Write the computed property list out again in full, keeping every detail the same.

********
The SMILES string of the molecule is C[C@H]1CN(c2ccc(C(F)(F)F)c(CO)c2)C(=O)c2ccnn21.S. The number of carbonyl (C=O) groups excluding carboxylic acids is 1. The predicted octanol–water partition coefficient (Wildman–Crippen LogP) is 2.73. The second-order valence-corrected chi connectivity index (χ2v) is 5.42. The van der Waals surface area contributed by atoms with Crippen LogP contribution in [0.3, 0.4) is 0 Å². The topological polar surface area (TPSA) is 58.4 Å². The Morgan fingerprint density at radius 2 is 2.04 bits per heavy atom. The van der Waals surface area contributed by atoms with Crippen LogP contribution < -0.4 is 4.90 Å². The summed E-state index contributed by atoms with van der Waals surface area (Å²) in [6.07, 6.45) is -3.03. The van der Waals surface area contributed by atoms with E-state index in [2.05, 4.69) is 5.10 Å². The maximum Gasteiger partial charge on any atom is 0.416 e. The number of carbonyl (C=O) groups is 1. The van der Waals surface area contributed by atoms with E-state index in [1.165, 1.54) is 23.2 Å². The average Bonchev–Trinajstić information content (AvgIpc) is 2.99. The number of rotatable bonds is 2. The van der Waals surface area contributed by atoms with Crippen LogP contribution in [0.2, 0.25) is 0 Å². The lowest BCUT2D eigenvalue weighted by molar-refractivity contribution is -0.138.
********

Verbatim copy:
The SMILES string of the molecule is C[C@H]1CN(c2ccc(C(F)(F)F)c(CO)c2)C(=O)c2ccnn21.S. The number of carbonyl (C=O) groups excluding carboxylic acids is 1. The predicted octanol–water partition coefficient (Wildman–Crippen LogP) is 2.73. The second-order valence-corrected chi connectivity index (χ2v) is 5.42. The van der Waals surface area contributed by atoms with Crippen LogP contribution in [0.3, 0.4) is 0 Å². The topological polar surface area (TPSA) is 58.4 Å². The Morgan fingerprint density at radius 2 is 2.04 bits per heavy atom. The van der Waals surface area contributed by atoms with Crippen LogP contribution < -0.4 is 4.90 Å². The summed E-state index contributed by atoms with van der Waals surface area (Å²) in [6.07, 6.45) is -3.03. The van der Waals surface area contributed by atoms with E-state index in [2.05, 4.69) is 5.10 Å². The maximum Gasteiger partial charge on any atom is 0.416 e. The number of carbonyl (C=O) groups is 1. The van der Waals surface area contributed by atoms with E-state index in [1.165, 1.54) is 23.2 Å². The average Bonchev–Trinajstić information content (AvgIpc) is 2.99. The number of rotatable bonds is 2. The van der Waals surface area contributed by atoms with Crippen LogP contribution in [0.2, 0.25) is 0 Å². The lowest BCUT2D eigenvalue weighted by molar-refractivity contribution is -0.138.